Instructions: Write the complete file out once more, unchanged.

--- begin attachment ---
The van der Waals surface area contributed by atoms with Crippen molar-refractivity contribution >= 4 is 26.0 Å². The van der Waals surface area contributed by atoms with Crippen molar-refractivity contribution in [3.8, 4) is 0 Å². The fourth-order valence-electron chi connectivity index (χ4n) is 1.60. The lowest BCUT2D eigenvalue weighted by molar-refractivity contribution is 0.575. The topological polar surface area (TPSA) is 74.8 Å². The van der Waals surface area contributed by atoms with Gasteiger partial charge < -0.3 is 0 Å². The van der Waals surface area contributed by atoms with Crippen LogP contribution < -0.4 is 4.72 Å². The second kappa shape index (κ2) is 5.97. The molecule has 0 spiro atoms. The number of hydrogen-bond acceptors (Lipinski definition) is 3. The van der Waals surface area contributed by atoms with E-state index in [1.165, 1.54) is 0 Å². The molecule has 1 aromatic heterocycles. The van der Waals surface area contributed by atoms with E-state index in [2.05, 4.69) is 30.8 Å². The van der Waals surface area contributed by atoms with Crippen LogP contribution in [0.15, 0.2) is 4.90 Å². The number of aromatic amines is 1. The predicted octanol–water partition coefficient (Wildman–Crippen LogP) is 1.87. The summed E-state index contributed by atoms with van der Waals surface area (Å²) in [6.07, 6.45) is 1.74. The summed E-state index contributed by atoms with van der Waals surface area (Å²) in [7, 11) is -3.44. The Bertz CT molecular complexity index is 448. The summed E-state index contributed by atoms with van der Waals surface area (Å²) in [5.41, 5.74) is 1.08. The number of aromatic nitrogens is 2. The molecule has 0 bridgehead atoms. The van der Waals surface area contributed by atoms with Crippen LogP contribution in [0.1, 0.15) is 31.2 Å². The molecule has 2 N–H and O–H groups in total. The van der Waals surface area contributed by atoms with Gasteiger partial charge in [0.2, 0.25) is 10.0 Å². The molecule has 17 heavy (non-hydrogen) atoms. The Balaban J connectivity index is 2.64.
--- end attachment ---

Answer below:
The van der Waals surface area contributed by atoms with Crippen molar-refractivity contribution >= 4 is 26.0 Å². The van der Waals surface area contributed by atoms with Crippen molar-refractivity contribution in [3.8, 4) is 0 Å². The fourth-order valence-electron chi connectivity index (χ4n) is 1.60. The lowest BCUT2D eigenvalue weighted by molar-refractivity contribution is 0.575. The topological polar surface area (TPSA) is 74.8 Å². The van der Waals surface area contributed by atoms with Gasteiger partial charge < -0.3 is 0 Å². The van der Waals surface area contributed by atoms with Crippen LogP contribution < -0.4 is 4.72 Å². The second kappa shape index (κ2) is 5.97. The molecule has 0 spiro atoms. The number of hydrogen-bond acceptors (Lipinski definition) is 3. The van der Waals surface area contributed by atoms with E-state index in [1.165, 1.54) is 0 Å². The molecule has 1 aromatic heterocycles. The van der Waals surface area contributed by atoms with E-state index in [2.05, 4.69) is 30.8 Å². The van der Waals surface area contributed by atoms with Crippen LogP contribution in [0.15, 0.2) is 4.90 Å². The number of aromatic amines is 1. The predicted octanol–water partition coefficient (Wildman–Crippen LogP) is 1.87. The summed E-state index contributed by atoms with van der Waals surface area (Å²) in [6.07, 6.45) is 1.74. The summed E-state index contributed by atoms with van der Waals surface area (Å²) in [7, 11) is -3.44. The Bertz CT molecular complexity index is 448. The summed E-state index contributed by atoms with van der Waals surface area (Å²) in [5.41, 5.74) is 1.08. The number of aromatic nitrogens is 2. The molecule has 0 bridgehead atoms. The van der Waals surface area contributed by atoms with Crippen LogP contribution in [0.1, 0.15) is 31.2 Å². The molecule has 2 N–H and O–H groups in total. The van der Waals surface area contributed by atoms with Gasteiger partial charge in [0.2, 0.25) is 10.0 Å². The molecule has 17 heavy (non-hydrogen) atoms. The Balaban J connectivity index is 2.64.